Once planted, you can dress the top soil around your tree with more compost annually, as this will further improve the quality of your soil, while also adding vital nutrients. Depending on the condition of your soil when you are planting your tree, you may need to add fertilizer to the soil with high nutrient content, as young paw paw trees need plenty of food to develop well in their first year.
The paw paw tree can be grown as a tree or as a shrub, and depending on your intentions, the plant will have slightly different requirements when it comes to light. When grown as a tree, you should plant the tree in a full sun location. This will allow the tree to reach heights of up to 30 feet.
While you might be tempted to grow the tree in a wide-open space, as this will allow it full sun, you should actually, if possible, situate it in a spot where it is offered some shelter from the wind. Paw paw trees are sensitive to strong winds, and can permanently suffer from twisted branches if they aren’t well protected. To offer some protection, plant the tree nearby to a building or a fence.
If you are growing your paw paw tree as a shrub, then partial shade will be preferable. Under the canopy of a taller tree would be ideal as this will allow some light to penetrate through to the paw paw tree, while still offering some shade. The lower amount of light will prevent the paw paw from growing too tall, and help it to form a shrub habit. You will also need to encourage this by pruning effectively and allowing suckers to grow up from the soil to form a thicket.
The paw paw tree is native to the United States, growing in temperate climates in eastern states. The tree is hardy through USDA growing zones 5 to 9, making it an ideal tree to grow if your region experiences a good balance of temperatures throughout the year, experiencing neither extreme cold or extreme heat.
Fruits and Flowers
The flowers of the paw paw tree are deep burgundy, appearing in spring and adding great ornamental value to the tree. Many people also grow this tree for its foliage, which turns a bright yellow in fall before dropping from the tree in winter.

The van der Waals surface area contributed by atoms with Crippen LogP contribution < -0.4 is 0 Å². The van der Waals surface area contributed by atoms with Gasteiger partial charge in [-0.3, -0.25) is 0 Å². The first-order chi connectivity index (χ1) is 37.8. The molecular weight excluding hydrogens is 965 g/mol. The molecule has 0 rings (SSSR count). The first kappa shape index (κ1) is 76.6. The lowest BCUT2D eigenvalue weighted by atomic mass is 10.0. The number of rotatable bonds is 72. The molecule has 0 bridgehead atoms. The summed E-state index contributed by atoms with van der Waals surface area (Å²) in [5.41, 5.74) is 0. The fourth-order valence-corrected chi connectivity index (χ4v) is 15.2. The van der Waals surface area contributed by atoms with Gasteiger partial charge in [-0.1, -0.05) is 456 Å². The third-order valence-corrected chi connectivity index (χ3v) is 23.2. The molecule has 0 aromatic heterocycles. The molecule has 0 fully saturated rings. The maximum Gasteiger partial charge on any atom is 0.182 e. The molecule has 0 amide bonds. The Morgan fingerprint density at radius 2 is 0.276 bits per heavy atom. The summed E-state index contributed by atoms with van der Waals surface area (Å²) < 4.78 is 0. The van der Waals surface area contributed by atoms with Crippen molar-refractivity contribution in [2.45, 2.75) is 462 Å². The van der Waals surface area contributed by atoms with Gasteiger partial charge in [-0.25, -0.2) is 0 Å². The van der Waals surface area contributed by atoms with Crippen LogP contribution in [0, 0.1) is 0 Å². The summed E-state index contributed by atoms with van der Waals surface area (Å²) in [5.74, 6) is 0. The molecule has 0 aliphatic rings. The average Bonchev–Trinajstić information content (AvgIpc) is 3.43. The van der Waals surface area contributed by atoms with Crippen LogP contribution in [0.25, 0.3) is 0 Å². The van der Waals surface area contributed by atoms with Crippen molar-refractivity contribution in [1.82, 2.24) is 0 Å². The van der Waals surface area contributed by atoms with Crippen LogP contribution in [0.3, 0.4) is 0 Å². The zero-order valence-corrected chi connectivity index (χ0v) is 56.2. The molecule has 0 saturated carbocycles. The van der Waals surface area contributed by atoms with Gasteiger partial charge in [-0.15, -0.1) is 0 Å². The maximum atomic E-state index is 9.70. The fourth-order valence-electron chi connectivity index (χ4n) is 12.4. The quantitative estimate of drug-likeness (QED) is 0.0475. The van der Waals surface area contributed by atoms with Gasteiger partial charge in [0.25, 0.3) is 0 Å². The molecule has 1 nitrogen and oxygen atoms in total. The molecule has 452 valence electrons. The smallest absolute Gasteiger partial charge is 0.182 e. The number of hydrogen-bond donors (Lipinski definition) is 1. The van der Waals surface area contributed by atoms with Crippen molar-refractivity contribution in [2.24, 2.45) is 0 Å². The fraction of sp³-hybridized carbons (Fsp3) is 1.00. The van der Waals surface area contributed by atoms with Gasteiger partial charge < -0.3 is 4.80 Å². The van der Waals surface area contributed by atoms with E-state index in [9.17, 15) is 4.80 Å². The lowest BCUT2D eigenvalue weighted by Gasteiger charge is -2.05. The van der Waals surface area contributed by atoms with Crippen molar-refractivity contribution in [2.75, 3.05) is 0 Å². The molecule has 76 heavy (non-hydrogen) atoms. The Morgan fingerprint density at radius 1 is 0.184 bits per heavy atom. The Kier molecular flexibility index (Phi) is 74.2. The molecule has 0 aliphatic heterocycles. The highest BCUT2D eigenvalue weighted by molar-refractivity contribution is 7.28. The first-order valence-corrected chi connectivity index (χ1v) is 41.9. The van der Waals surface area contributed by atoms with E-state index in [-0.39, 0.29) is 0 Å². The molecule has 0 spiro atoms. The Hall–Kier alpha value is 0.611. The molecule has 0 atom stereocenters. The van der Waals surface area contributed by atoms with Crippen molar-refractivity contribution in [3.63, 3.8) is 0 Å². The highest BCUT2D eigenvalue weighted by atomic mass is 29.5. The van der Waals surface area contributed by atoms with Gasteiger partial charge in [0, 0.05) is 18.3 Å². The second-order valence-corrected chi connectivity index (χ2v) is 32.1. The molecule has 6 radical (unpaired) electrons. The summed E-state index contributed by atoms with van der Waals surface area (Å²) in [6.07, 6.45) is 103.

The flowers of the tree, if successfully pollinated, then develop into the paw paw fruit. The fruit typically measures around 6 inches in length and is the largest fruit natively grown in the United States (National Park Service). It has a creamy custard-like tropical flavor, similar to a banana. The fruit is short-lived, and quickly turns bad once removed from the tree, which is why it is not commonly found in grocery stores, and more likely to be spotted at local farmers markets.
Once harvested, eat your paw paws immediately, taking care to spit out the seeds, or try to extend their life by a few days by storing in the fridge. You can also freeze the fruit and then use them in smoothies or pies.
Despite the fruit being edible, some people may find that they have a bad reaction to eating it, as it contains annonacin, which is mildly toxic to some. Symptoms can include intense stomach pain, and digestive issues, as well as skin irritation from handling the paw paw fruit. It is recommended to eat the fruit in moderation to avoid these ill effects (North Carolina State University Extension).